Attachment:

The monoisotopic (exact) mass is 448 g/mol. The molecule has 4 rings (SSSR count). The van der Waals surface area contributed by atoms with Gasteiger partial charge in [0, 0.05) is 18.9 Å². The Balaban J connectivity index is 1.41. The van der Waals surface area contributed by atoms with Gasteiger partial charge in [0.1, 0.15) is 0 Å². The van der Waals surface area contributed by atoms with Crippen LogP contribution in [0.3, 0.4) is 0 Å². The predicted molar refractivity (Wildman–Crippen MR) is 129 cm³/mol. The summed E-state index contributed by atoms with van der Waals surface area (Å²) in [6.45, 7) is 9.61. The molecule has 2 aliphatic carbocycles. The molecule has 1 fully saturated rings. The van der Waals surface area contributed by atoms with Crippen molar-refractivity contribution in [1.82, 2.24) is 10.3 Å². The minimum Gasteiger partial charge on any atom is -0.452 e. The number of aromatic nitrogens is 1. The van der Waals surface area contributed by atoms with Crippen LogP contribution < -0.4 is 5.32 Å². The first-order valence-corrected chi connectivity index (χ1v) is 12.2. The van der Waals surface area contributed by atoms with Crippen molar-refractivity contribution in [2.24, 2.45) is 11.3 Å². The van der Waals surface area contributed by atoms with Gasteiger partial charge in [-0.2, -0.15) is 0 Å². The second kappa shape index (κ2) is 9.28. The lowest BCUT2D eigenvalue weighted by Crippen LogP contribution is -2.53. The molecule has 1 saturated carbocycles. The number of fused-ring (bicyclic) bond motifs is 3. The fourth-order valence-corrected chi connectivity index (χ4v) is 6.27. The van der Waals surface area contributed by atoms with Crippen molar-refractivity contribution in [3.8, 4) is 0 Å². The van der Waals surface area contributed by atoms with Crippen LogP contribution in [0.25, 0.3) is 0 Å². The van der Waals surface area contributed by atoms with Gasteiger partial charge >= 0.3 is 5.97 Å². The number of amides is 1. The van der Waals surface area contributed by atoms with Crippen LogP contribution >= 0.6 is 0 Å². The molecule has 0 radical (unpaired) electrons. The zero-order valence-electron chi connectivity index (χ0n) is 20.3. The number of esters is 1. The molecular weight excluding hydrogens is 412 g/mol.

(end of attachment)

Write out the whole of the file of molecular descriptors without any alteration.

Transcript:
The monoisotopic (exact) mass is 448 g/mol. The molecule has 4 rings (SSSR count). The van der Waals surface area contributed by atoms with Gasteiger partial charge in [0, 0.05) is 18.9 Å². The Balaban J connectivity index is 1.41. The van der Waals surface area contributed by atoms with Gasteiger partial charge in [0.1, 0.15) is 0 Å². The van der Waals surface area contributed by atoms with Crippen LogP contribution in [0.3, 0.4) is 0 Å². The predicted molar refractivity (Wildman–Crippen MR) is 129 cm³/mol. The summed E-state index contributed by atoms with van der Waals surface area (Å²) in [6.45, 7) is 9.61. The molecule has 2 aliphatic carbocycles. The molecule has 1 fully saturated rings. The van der Waals surface area contributed by atoms with Crippen molar-refractivity contribution in [1.82, 2.24) is 10.3 Å². The minimum Gasteiger partial charge on any atom is -0.452 e. The number of aromatic nitrogens is 1. The van der Waals surface area contributed by atoms with Crippen LogP contribution < -0.4 is 5.32 Å². The first-order valence-corrected chi connectivity index (χ1v) is 12.2. The van der Waals surface area contributed by atoms with Crippen molar-refractivity contribution in [2.24, 2.45) is 11.3 Å². The van der Waals surface area contributed by atoms with Gasteiger partial charge in [-0.2, -0.15) is 0 Å². The second kappa shape index (κ2) is 9.28. The lowest BCUT2D eigenvalue weighted by Crippen LogP contribution is -2.53. The molecule has 1 saturated carbocycles. The number of fused-ring (bicyclic) bond motifs is 3. The fourth-order valence-corrected chi connectivity index (χ4v) is 6.27. The van der Waals surface area contributed by atoms with Crippen molar-refractivity contribution in [3.8, 4) is 0 Å². The van der Waals surface area contributed by atoms with Crippen LogP contribution in [0.25, 0.3) is 0 Å². The van der Waals surface area contributed by atoms with Gasteiger partial charge >= 0.3 is 5.97 Å². The number of amides is 1. The van der Waals surface area contributed by atoms with Crippen LogP contribution >= 0.6 is 0 Å². The molecule has 0 radical (unpaired) electrons. The zero-order valence-electron chi connectivity index (χ0n) is 20.3. The number of esters is 1. The molecular weight excluding hydrogens is 412 g/mol.